From The Straits Times    |

Want to grow your own money, but feel apprehensive about investing? “Women tend to be intimidated by the whole process of investing, so they avoid it altogether, leaving it to the men,” observes Mary Buffett, author of Buffettology and former daughter-in-law of legendary investor and philanthropist Warren Buffett. “However, we should aim to be self-sufficient, and not depend on others for our future.” We ask her for some tips on how to get started.

Decide on the products you want to invest in.
“For the average 35-year-old woman with a career and family, index funds and mutual funds are the best choice. At this age, you have a long-term horizon, so your investments should be geared more towards growth (stocks), rather than fixed income (bonds) and savings accounts.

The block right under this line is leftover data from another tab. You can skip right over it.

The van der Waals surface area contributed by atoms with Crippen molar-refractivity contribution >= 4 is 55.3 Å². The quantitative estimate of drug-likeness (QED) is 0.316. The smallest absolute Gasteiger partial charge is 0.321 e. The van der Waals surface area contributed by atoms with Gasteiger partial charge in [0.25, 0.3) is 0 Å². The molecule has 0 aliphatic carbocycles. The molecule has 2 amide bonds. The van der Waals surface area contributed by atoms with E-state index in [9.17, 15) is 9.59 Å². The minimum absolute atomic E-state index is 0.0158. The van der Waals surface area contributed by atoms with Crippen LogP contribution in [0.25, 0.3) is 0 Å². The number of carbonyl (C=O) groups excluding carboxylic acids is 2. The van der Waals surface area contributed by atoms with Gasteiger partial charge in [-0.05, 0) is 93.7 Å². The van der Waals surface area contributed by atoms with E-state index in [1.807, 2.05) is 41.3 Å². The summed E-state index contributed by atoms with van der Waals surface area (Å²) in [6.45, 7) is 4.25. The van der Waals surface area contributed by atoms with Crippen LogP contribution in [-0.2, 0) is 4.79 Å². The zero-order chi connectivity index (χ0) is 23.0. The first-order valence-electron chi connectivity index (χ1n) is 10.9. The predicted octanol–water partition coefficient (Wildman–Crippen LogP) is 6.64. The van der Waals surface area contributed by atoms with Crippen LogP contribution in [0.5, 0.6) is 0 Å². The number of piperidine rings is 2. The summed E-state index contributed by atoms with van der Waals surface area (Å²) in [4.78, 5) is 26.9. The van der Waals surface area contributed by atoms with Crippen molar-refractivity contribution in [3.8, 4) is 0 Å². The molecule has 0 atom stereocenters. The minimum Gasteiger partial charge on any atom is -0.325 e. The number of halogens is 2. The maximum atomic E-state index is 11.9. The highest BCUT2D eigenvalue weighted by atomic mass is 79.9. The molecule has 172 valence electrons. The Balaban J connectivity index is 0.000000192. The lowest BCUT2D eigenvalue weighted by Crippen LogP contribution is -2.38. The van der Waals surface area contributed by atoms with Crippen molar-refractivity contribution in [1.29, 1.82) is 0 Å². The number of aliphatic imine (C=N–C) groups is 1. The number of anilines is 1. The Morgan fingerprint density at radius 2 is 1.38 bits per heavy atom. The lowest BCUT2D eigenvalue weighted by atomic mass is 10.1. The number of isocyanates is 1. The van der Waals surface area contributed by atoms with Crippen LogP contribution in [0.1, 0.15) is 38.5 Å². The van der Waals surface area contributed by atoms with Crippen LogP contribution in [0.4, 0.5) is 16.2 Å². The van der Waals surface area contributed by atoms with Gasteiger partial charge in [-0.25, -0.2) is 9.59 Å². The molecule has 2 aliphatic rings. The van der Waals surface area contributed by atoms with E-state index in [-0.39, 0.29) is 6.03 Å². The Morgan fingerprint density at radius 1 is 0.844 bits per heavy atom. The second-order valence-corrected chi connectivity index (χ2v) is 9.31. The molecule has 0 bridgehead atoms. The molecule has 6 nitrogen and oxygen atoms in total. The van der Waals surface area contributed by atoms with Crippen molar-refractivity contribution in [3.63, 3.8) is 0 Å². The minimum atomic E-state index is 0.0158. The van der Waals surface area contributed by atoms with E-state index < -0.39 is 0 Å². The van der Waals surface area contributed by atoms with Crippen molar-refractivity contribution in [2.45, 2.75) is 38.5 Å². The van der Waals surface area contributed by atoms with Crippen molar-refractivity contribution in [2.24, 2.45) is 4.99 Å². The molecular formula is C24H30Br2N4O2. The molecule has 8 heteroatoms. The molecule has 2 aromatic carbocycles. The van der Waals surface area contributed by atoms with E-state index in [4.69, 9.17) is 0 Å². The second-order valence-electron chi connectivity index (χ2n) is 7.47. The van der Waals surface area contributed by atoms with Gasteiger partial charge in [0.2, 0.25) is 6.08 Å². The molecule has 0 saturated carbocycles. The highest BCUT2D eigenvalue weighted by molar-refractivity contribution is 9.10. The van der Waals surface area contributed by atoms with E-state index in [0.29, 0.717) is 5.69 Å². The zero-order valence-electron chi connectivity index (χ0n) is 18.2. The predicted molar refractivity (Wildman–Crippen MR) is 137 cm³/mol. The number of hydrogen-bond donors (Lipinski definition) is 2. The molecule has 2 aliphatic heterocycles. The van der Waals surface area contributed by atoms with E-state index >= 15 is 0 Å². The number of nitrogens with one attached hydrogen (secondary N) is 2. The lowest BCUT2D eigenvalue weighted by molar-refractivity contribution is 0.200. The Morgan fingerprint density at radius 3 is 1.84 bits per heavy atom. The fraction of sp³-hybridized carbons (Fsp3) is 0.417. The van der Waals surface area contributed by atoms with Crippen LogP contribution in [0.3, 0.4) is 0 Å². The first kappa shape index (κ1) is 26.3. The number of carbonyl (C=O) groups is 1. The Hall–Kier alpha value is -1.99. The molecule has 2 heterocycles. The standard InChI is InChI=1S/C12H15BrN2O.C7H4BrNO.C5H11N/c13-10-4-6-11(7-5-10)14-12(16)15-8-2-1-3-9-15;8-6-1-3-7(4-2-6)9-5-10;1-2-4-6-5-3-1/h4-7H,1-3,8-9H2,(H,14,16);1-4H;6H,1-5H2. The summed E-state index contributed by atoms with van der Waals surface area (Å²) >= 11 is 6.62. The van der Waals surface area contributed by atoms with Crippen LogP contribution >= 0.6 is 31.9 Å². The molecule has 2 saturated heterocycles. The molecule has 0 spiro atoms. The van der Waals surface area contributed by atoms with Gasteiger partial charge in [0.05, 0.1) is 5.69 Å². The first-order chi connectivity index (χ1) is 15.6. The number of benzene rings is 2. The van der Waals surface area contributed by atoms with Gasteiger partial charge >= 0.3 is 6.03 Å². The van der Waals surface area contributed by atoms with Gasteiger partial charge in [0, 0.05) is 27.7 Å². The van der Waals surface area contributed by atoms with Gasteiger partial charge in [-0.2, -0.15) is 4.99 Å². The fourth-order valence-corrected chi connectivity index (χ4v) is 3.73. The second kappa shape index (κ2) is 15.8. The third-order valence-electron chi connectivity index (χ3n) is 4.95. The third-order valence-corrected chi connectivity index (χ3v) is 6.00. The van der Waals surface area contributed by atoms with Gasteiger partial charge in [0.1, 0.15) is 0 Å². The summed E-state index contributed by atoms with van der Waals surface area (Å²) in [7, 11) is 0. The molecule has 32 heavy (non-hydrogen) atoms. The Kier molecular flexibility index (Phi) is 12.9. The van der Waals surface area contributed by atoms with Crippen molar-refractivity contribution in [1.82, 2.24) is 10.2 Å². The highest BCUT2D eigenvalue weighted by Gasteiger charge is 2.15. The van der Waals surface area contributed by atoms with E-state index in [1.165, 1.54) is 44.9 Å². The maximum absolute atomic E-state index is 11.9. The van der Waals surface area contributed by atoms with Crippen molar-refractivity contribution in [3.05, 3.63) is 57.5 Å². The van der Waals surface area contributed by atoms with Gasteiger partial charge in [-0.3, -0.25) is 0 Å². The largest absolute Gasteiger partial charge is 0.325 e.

“Also, consider how much time you have to invest. If you’re time-pressed, it’s better to invest in index or mutual funds – where professionals make the investment decisions for you – rather than individual stocks.”

Understand what you are investing in.
“If someone offers you an investment that sounds too good to be true, it probably is! It’s therefore important to educate yourself. You work hard for your money, so make sure you make educated decisions about what you do with that money. There are plenty of resources available online and in bookstores, including my bestselling book, Buffettology.”

Set aside a portion of your monthly salary to invest.
“Generally speaking, you should be investing 10 to 15 per cent of your monthly gross income to ensure that you have enough savings for your retirement. Budget this into your monthly expenditure, and make it a priority. Also, avoid credit card debt, which can eat into your investment fund.”

Be patient.
“Don’t expect instant returns when it comes to investing. Have patience and understand that time is on your side with your investments. You should invest for the long term and let the power of compounding returns work to your advantage.”